Dog Days of summer – and other canine colloquialisms

BARRY’S BAY – Summer time… and the living is easy. The ‘dog days of summer’ are here. But are the ‘dog days’ myth or fact?

Dogs have been part of the fabric of man’s existence for thousands of years. The relationship has given rise to many euphemisms that have become part of the English language.

Local veterinarian, Dr. Ann Burchat, stated that the saying, “dog days of summer” has no scientific basis. “It could be more of a cultural expression,” remarked Burchat, “Probably based on the time of year that is hot, and animals are not very active.”

Dogs inherently seem to understand this phrase. Watch a dog drag himself from a very hot, sunny spot into a shady respite in summer!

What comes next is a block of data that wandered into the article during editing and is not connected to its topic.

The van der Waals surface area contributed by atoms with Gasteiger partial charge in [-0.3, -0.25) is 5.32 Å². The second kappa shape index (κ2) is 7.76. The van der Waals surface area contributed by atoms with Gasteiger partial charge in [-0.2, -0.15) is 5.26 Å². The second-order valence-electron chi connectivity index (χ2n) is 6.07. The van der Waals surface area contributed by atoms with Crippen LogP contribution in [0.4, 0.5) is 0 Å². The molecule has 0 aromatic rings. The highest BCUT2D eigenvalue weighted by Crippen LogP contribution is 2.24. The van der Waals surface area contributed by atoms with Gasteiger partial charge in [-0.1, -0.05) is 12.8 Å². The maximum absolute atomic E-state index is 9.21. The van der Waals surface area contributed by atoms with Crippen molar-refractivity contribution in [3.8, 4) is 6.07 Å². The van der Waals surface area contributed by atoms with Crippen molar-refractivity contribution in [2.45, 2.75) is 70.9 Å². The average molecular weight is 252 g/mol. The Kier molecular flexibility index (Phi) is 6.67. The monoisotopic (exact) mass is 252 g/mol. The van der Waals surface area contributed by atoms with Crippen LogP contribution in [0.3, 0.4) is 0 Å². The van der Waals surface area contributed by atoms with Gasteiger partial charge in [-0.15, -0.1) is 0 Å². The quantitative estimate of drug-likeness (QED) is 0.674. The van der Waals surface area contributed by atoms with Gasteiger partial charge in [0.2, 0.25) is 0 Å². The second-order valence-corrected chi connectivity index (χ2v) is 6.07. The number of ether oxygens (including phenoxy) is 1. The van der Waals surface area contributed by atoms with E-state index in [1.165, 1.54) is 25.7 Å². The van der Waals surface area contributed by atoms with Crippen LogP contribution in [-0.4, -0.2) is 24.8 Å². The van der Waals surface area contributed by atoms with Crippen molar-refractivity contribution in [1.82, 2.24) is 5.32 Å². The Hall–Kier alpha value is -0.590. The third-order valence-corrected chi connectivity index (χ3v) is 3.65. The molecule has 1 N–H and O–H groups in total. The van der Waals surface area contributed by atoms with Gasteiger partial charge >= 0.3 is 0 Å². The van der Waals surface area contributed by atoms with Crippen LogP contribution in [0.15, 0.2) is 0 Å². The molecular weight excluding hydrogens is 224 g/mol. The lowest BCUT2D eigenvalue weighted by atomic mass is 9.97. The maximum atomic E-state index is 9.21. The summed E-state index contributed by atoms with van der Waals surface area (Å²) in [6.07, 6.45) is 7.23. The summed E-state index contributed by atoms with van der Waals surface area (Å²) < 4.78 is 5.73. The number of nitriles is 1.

With respect to ‘madness,’ Burchat went on, “It really has no direct connection with infections such as rabies, other than animals hunt in packs and can spread the disease through saliva.”

The actual saying may have a connection to Roman times. ‘Dog days’ refers to a time of the year when days are hot and humid, and summer’s peak temperatures are reached.

In ancient Roman and Greek times, dog days were a time of drought, bad luck, and unrest, where dogs and men were thought to be driven insane by intense, unrelenting heat. According to Homer’s Iliad, the hottest summer months brought ‘fire and fever’ to the ancient world.

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